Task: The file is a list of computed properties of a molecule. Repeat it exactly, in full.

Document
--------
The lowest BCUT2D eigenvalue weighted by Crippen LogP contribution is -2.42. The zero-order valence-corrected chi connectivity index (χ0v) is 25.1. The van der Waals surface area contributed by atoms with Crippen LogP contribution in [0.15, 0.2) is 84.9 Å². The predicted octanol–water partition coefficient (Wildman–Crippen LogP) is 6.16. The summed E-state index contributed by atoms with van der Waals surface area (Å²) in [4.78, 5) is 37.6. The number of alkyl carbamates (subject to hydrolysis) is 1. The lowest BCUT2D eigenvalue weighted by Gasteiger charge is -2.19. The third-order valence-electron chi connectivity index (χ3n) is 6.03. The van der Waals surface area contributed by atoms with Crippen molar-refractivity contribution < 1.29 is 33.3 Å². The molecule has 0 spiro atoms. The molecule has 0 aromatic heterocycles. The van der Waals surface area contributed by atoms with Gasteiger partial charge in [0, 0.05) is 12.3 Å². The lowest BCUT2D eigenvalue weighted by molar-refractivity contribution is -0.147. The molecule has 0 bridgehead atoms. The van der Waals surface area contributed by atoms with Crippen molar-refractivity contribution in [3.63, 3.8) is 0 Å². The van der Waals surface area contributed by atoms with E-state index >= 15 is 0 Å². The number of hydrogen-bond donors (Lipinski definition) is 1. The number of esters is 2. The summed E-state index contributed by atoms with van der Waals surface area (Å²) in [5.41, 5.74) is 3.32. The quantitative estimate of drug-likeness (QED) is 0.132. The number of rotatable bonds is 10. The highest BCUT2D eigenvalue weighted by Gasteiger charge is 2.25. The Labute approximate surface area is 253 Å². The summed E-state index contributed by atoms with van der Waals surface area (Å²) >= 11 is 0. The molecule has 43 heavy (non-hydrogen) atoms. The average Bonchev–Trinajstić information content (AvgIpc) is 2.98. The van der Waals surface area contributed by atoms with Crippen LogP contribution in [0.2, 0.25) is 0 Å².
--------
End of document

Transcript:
The lowest BCUT2D eigenvalue weighted by Crippen LogP contribution is -2.42. The zero-order valence-corrected chi connectivity index (χ0v) is 25.1. The van der Waals surface area contributed by atoms with Crippen LogP contribution in [0.15, 0.2) is 84.9 Å². The predicted octanol–water partition coefficient (Wildman–Crippen LogP) is 6.16. The summed E-state index contributed by atoms with van der Waals surface area (Å²) in [4.78, 5) is 37.6. The number of alkyl carbamates (subject to hydrolysis) is 1. The lowest BCUT2D eigenvalue weighted by Gasteiger charge is -2.19. The third-order valence-electron chi connectivity index (χ3n) is 6.03. The van der Waals surface area contributed by atoms with Crippen molar-refractivity contribution < 1.29 is 33.3 Å². The molecule has 0 spiro atoms. The molecule has 0 aromatic heterocycles. The van der Waals surface area contributed by atoms with Gasteiger partial charge in [0, 0.05) is 12.3 Å². The lowest BCUT2D eigenvalue weighted by molar-refractivity contribution is -0.147. The molecule has 0 bridgehead atoms. The van der Waals surface area contributed by atoms with Crippen molar-refractivity contribution in [3.63, 3.8) is 0 Å². The van der Waals surface area contributed by atoms with E-state index >= 15 is 0 Å². The number of hydrogen-bond donors (Lipinski definition) is 1. The number of esters is 2. The summed E-state index contributed by atoms with van der Waals surface area (Å²) in [5.41, 5.74) is 3.32. The quantitative estimate of drug-likeness (QED) is 0.132. The number of rotatable bonds is 10. The highest BCUT2D eigenvalue weighted by Gasteiger charge is 2.25. The Labute approximate surface area is 253 Å². The summed E-state index contributed by atoms with van der Waals surface area (Å²) >= 11 is 0. The molecule has 43 heavy (non-hydrogen) atoms. The average Bonchev–Trinajstić information content (AvgIpc) is 2.98. The van der Waals surface area contributed by atoms with Crippen LogP contribution in [0.2, 0.25) is 0 Å².